News | Covid-19
Want to start a heated debate or argument? Ask the people around you if they are willing to take a vaccine jab for Covid-19, when it arrives.
While many countries have already started their vaccine roll-out, South Africa hasn’t.
We’re also not sure when we will start, despite assurances from government that we will get the first big batch this month and millions next month as we look to vaccinate 67% of the nation – about 40 million people – by the end of the year.
While we still question whether government has been transparent in the acquiring of the vaccines and whether these numbers are realistic at all, the question still remains: will you take the jab?
On Thursday, our lead story revealed that over 50% of people had reservations about taking the vaccine in two surveys, which canvassed the opinion of over 5,000 people in South Africa.
In technology company’s M4Jam survey of 3,000 people, 32% said they would have the vaccine, 58% said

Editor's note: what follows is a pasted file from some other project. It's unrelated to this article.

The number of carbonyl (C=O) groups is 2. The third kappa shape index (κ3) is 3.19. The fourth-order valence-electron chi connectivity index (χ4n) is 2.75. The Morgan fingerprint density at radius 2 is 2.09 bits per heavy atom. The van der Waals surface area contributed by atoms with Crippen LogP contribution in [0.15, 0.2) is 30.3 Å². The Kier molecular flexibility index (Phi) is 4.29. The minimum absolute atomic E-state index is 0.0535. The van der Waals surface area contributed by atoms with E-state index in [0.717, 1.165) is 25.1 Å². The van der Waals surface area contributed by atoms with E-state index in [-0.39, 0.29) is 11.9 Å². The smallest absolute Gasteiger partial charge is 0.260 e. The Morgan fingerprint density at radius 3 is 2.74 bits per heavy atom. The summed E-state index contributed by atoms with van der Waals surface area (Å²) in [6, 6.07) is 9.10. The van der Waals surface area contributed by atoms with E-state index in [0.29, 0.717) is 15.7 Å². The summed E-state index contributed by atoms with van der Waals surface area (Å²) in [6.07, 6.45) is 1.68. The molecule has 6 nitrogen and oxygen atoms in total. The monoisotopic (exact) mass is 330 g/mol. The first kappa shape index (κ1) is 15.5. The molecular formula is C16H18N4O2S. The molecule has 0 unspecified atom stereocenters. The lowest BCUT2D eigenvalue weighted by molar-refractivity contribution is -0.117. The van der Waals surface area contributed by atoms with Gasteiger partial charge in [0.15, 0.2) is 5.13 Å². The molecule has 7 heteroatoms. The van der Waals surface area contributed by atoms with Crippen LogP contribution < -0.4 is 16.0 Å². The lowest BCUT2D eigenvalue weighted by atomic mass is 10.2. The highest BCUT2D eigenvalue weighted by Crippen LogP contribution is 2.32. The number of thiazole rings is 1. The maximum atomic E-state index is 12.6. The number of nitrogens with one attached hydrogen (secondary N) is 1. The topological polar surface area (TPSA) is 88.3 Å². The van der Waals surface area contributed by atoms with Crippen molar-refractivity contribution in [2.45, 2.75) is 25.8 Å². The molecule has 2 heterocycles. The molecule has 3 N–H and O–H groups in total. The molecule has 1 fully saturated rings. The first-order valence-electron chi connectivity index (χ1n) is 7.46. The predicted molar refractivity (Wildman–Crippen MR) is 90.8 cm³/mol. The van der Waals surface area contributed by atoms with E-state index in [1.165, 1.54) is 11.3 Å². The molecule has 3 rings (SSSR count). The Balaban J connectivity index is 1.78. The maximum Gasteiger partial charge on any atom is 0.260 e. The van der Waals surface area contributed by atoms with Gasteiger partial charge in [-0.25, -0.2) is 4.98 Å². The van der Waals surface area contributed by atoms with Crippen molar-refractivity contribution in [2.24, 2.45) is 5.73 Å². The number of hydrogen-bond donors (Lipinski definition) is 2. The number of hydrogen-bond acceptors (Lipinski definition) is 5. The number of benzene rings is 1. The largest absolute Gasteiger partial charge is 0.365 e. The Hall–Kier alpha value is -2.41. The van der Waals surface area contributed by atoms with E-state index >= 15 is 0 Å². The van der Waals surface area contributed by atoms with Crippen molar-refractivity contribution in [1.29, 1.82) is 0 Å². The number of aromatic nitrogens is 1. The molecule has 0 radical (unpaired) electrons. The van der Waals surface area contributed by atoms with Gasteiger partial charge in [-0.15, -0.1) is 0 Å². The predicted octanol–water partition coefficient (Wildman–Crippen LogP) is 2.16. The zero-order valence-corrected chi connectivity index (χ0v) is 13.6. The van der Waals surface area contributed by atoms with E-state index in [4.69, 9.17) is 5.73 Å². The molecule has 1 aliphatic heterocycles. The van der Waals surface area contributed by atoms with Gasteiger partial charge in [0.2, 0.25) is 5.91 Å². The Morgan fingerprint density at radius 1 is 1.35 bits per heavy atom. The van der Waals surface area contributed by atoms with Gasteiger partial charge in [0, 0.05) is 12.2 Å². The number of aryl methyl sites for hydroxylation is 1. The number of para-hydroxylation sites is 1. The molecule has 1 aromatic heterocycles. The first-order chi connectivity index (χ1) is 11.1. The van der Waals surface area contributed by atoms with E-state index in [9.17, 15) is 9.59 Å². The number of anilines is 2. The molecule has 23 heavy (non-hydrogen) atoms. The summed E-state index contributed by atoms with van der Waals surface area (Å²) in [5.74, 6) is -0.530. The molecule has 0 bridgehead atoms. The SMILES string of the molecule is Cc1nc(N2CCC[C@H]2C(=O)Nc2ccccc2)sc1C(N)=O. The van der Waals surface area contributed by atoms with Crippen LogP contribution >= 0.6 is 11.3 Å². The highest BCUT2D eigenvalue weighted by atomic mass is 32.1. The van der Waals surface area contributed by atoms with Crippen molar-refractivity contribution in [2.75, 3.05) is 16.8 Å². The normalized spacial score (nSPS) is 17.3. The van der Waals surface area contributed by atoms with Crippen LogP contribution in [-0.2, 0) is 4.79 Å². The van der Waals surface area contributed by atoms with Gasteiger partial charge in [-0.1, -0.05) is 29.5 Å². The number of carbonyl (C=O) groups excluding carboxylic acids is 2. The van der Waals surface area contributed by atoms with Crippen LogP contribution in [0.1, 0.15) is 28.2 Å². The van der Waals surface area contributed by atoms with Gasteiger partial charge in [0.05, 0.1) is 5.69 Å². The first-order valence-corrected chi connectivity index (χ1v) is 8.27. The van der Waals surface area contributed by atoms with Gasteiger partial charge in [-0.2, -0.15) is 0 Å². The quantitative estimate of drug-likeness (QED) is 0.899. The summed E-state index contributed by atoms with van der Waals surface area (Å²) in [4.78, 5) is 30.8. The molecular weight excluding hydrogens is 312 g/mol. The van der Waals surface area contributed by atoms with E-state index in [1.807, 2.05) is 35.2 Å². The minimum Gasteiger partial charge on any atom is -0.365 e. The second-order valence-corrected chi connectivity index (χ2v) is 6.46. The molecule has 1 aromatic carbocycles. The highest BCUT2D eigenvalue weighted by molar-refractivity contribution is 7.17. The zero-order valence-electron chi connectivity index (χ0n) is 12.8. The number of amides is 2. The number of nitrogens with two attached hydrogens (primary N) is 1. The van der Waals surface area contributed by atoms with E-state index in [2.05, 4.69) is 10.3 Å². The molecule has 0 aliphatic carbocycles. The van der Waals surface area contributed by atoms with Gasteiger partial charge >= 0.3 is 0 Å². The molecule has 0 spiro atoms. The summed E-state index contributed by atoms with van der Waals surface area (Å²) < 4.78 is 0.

they preferred to wait and see whether it worked for others and 10% would refuse to take it.
According to a survey by CompariSure, which canvassed 2 065 participants, of which 77% were between the ages of 25 and 45, 50% of respondents answered “no” to a direct question on whether they were willing to get the vaccine when it became available.
Fear of side-effects and religious beliefs were the main reasons for people saying they would not get the jab.
In a survey The Citizen conducted on Thursday, with 244 people answering, 57% said they would get the vaccine.
Dr Jo Barnes, a senior lecturer in the department of global health at University of Stellenbosch, said: “Our only hope is to vaccinate the vast majority of the population to interrupt this chain of infection, passing the virus from one person to the next at such a rapid speed.”
We are clearly a divided nation.
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